The radiation detector operates in a manner similar to a Frisch grid structure which allows for slower moving carriers (either electrons or holes) to be blocked by the grid electrode so that the electrode collecting the carriers observes only fast moving carriers in order to provide a more accurate reading.
In an aspect of the invention, an internal grid electrode can be fully grown and then evaporated to serve the necessary functionality within the detector.
The location of the grid within the radiation detector provides an improved method of charge collection, and more specifically for direct conversion radiation detectors, such as amorphous Selenium (a-Se), lead Oxide or Mercuric Iodide type radiation detectors.
In a non-avalanche embodiment, the grid is placed as close to the charge collecting electrode layer as possible. In an avalanche embodiment, the grid is placed within a predetermined distance of the collecting electrode and closer to the collecting electrode than the common electrode. The predetermined distance is calculated based on the desired avalanche gain for a given high-voltage applied.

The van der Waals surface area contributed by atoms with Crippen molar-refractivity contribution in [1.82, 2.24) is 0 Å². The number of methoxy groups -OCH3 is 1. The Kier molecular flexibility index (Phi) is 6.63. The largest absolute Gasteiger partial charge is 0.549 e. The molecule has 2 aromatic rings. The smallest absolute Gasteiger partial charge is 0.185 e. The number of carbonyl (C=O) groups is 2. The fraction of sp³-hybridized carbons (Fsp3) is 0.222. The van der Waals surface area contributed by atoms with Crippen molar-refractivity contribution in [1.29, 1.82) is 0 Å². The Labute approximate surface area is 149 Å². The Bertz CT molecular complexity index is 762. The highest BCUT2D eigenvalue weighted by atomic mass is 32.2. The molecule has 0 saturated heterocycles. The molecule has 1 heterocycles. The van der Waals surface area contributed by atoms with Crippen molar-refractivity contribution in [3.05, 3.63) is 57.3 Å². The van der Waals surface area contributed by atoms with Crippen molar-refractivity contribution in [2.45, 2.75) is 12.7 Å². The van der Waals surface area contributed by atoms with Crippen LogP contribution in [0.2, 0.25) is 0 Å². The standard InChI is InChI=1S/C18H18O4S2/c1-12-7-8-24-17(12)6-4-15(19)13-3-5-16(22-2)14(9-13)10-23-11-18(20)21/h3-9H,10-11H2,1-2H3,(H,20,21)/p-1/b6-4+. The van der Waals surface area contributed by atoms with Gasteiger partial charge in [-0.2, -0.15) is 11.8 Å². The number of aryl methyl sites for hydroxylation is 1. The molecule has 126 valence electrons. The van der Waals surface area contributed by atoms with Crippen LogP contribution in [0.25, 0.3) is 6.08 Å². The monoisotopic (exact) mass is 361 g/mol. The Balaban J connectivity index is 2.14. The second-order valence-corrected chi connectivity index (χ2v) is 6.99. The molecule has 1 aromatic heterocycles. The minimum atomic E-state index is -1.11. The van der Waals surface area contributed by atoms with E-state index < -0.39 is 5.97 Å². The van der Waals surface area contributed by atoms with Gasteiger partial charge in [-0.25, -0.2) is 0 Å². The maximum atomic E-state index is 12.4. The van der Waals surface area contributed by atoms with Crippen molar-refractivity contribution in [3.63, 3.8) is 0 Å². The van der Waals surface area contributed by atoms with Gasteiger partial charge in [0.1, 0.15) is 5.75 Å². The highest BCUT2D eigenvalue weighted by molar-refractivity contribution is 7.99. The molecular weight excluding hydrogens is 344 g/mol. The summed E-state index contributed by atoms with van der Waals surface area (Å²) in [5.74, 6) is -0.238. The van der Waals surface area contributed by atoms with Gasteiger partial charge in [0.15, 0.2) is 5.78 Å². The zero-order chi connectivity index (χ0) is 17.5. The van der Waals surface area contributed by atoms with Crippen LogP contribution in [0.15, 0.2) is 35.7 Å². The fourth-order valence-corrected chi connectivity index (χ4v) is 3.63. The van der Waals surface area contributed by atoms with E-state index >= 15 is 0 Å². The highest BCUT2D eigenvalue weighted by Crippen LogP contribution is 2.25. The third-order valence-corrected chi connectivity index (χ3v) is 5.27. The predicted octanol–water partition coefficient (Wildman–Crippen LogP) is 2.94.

In one aspect, the grid is biased at a predetermined potential to reduce the variation in the induced charge on photon interaction depth inside the detector. The resolution and the signal-to-noise ratio of the radiation detector is also improved.
Embodiments of the present invention will now be described, by way of example only, with reference to the attached Figures, wherein:
In an alternative embodiment, the readout portion 12 can also be used for integration, as the radiation detector improves on lag and potential ghosting. By masking out slow moving carriers, image lag can be reduced or eliminated thereby improving image quality and reducing the time necessary to acquire the image. A faster frame rate is also experienced which improves overall operation and enables 3D and real-time imaging The signal to noise ratio is also improved for both the photon counting and integration systems. In an integration system, the detector can be used in a passive pixel sensor (PPS) or an active pixel sensor (APS). Schematic diagrams of these sensors is shown in